With this brutal and stylish follow up to PS4 launch exclusive Resogun, Housemarque may have achieved the impossible. Not only have they improved upon the game that made them famous, they may also have created the most enjoyable and relevant twin stick shooter of the current generation. Read on to find out more about Nex Machina: Death Machine.
My earliest experience of both twin stick and bullet hell shooters was on the Nintendo Entertainment System. The 1980’s equivalent of austerity meant that I didn’t actually get my NES until the Christmas of 1992, and because by then the Super Nintendo and Mega Drive were already duking it out, there were lots of cheap NES games for me to choose from. Smash TV and Parodius became a couple of my favourites, and with lots of time on my hands I worked my way through the ultra hard levels (often with friends) over and over again.
Nex Machina is very clearly a modern variant on the classic twin stick arena shooter, but as you progress, it becomes more and more about pattern recognition, hand to eye coordination and coping with an insane amount of on screen threat. Where the restricted movement of an arena shooter meets the chaos of a traditional bullet hell effort, frustration has often been the outcome. Mercifully (and perhaps most favourably to its credit) Nex Machina rarely takes players to those dark places, whilst still managing to deliver an uncommonly intense and absolutely punishing experience.
There are four difficulty levels, with the fourth being unlocked by completing the third. Ninety nine percent of players (including me) will never unlock that last difficulty level though, because even on the lowest setting, Nex Machina is a very hard game. The game supports cooperative local multiplayer, but there are no online options (except the sharing of scoreboards) and most of my time was spent playing solo. In a clear nod to Tron, the player enters the first arena on a futuristic motorbike and is immediately beset by enemies. As in almost every twin stick shooter, the left stick is used to move, and the right (or the face buttons) to shoot in the direction it is pushed. There is a dodge button and a special weapon button, and that’s all you need to know.
There’s no tutorial, and what we know about the story in Nex Machina is delivered solely through sources outside the game. There isn’t so much as a cut scene or a page of dialogue to inform us about what is about to happen, but to save you the bother of searching elsewhere, I’ll tell you now. Basically, humanity has become so dependant on technology that we barely take the time to look up at our surroundings. As a result, robotic servants have quietly become self-aware, and our hero arrives at the exact moment when open rebellion breaks out, forcing him or her to singlehandedly destroy the aggressors.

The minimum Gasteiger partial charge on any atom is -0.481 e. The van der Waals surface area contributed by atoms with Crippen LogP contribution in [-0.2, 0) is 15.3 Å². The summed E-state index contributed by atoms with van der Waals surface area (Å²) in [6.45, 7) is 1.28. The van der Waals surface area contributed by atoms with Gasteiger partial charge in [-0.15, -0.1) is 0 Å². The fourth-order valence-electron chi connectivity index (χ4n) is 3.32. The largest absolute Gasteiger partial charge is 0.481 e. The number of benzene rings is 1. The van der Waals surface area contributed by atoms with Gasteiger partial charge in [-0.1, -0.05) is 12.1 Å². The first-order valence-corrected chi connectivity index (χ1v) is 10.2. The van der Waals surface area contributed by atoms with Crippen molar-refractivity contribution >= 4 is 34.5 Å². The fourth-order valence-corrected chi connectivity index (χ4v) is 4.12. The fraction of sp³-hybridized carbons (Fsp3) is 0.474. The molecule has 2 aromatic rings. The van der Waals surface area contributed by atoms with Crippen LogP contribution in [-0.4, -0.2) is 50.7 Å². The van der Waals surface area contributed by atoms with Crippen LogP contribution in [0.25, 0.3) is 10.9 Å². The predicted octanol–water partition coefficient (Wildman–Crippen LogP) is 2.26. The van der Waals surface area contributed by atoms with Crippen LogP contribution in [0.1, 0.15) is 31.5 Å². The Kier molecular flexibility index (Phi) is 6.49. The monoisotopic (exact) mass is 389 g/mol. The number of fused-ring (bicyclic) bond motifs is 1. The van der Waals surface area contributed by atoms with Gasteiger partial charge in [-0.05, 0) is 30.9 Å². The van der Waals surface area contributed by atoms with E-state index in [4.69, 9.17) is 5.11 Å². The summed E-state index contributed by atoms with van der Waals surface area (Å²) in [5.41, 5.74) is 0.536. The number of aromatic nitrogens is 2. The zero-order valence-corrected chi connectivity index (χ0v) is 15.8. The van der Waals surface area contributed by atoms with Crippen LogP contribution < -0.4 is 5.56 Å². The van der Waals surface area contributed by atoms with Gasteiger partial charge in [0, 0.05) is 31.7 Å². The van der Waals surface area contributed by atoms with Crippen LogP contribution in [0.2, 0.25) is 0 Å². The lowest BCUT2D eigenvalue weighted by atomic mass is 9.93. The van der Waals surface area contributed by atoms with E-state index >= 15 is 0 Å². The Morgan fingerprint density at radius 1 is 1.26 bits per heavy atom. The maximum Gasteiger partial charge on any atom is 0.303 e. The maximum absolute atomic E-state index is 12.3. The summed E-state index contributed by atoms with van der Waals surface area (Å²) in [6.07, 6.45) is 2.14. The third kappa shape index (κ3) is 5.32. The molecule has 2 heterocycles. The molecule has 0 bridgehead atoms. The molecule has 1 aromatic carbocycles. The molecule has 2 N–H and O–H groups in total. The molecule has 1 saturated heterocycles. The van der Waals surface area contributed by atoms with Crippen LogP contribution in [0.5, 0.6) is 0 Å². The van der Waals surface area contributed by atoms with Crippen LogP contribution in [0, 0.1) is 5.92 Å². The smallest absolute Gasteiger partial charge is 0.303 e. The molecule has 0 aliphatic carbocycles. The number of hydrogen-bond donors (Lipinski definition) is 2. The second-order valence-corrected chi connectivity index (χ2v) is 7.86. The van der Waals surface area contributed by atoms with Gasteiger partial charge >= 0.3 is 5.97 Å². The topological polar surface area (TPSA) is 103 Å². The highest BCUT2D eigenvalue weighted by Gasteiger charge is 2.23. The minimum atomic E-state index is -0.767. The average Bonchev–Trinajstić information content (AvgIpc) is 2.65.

There are five distinct regions in Nex Machina, and each of them is broken into varying numbers of individual stages that must be cleared one by one in order to advance to the next area. Within each stage, there can be up to six other humans, each of whom wanders around staring blankly at a mobile device whilst specific robot enemies hunt them down and kill them. You can rescue them for extra points, but doing so will usually place even more of a demand on your reflexes and ability to dance between enemies whilst administrating a lethal dose of hot lead. At the end of each region is a boss fight, and although each of them is thematic and fun, they do vary wildly in terms of difficulty level. Make no mistake though, the last three will test you dearly, and the fourth in particular almost made me smash my PS4 into as many bits as one of the games’ robot revolutionaries.
Whilst there is relatively little variety in the way each region looks (because anything that stands out too much would be a distraction,) Nex Machina is still a fantastic looking game. There is a decent variety of enemy types and each is easily distinguishable, and the various projectiles that come at the player are highlighted clearly in pink. The only time I found this to be an issue was with various lasers, which for some reason I often registered as part of the background, or at the very least, as non-threatening. A special shoutout for Nex Machina should also go to the music, which is a pulsating mix of hard house and techno that drives the action superbly, albeit whilst adding further to the nerve-shredding nature of the gameplay.
Nex Machina is both new and familiar. It shares the same roots as classic games like Robotron and Smash TV in the early levels, before morphing from a pure arena shooter into a clean, modern take on your worst bullet hell nightmare. The controls are crisp and responsive, and use of the dodge button and special weapons provides players with the ability to elevate themselves from being average players to exceptional ones. In that sense, Nex Machina is a game that is easy to learn, but difficult to master, although it is always capable of killing you in a myriad of different ways.
Nex Machina is a game that brings back fond memories of some of my favourite childhood games, but at the same time it feels entirely relevant today. From the social commentary about the reliance people have on their mobile devices, to the sleek and ultra modern graphics, Nex Machina is entirely comfortable straddling videogame history. It delivers solid, classic gameplay with minor modern innovations that enhance the experience rather than revolutionise it. I lament the lack of an online multiplayer mode and perhaps a few more regions, but overall it’s a bloody hard, but bloody good game. It is, in fact, my favourite twin-stick shooter since Smash TV.